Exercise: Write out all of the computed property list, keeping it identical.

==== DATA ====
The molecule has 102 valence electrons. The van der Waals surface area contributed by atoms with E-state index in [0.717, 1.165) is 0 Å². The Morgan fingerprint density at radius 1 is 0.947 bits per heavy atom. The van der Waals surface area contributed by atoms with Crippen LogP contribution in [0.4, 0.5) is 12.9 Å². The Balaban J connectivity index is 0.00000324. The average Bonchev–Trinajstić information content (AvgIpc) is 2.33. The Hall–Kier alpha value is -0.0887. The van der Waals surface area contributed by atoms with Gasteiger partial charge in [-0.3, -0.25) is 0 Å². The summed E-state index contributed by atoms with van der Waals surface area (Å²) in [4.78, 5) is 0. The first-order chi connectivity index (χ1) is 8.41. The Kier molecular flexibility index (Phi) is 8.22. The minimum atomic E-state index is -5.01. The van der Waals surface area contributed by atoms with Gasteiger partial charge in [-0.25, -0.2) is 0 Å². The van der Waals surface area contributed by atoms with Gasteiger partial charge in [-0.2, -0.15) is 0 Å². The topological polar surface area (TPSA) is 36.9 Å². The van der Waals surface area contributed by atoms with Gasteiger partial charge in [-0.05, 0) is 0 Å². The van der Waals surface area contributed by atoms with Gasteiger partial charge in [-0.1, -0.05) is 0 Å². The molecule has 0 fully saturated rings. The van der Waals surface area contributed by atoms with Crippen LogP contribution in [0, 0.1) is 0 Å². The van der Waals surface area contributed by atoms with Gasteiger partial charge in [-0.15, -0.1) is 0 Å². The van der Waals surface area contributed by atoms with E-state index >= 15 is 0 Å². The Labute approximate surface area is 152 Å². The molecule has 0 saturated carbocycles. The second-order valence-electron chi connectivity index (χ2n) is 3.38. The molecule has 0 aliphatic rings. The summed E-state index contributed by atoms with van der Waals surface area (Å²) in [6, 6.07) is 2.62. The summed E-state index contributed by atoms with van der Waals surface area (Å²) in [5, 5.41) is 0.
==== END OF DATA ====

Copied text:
The molecule has 102 valence electrons. The van der Waals surface area contributed by atoms with E-state index in [0.717, 1.165) is 0 Å². The Morgan fingerprint density at radius 1 is 0.947 bits per heavy atom. The van der Waals surface area contributed by atoms with Crippen LogP contribution in [0.4, 0.5) is 12.9 Å². The Balaban J connectivity index is 0.00000324. The average Bonchev–Trinajstić information content (AvgIpc) is 2.33. The Hall–Kier alpha value is -0.0887. The van der Waals surface area contributed by atoms with Gasteiger partial charge in [-0.3, -0.25) is 0 Å². The summed E-state index contributed by atoms with van der Waals surface area (Å²) in [4.78, 5) is 0. The first-order chi connectivity index (χ1) is 8.41. The Kier molecular flexibility index (Phi) is 8.22. The minimum atomic E-state index is -5.01. The van der Waals surface area contributed by atoms with Gasteiger partial charge in [-0.25, -0.2) is 0 Å². The van der Waals surface area contributed by atoms with Gasteiger partial charge in [-0.2, -0.15) is 0 Å². The topological polar surface area (TPSA) is 36.9 Å². The van der Waals surface area contributed by atoms with Gasteiger partial charge in [-0.05, 0) is 0 Å². The van der Waals surface area contributed by atoms with Gasteiger partial charge in [-0.1, -0.05) is 0 Å². The molecule has 0 fully saturated rings. The van der Waals surface area contributed by atoms with Crippen LogP contribution in [0, 0.1) is 0 Å². The van der Waals surface area contributed by atoms with Gasteiger partial charge in [-0.15, -0.1) is 0 Å². The van der Waals surface area contributed by atoms with E-state index >= 15 is 0 Å². The Labute approximate surface area is 152 Å². The molecule has 0 saturated carbocycles. The second-order valence-electron chi connectivity index (χ2n) is 3.38. The molecule has 0 aliphatic rings. The summed E-state index contributed by atoms with van der Waals surface area (Å²) in [6, 6.07) is 2.62. The summed E-state index contributed by atoms with van der Waals surface area (Å²) in [5, 5.41) is 0.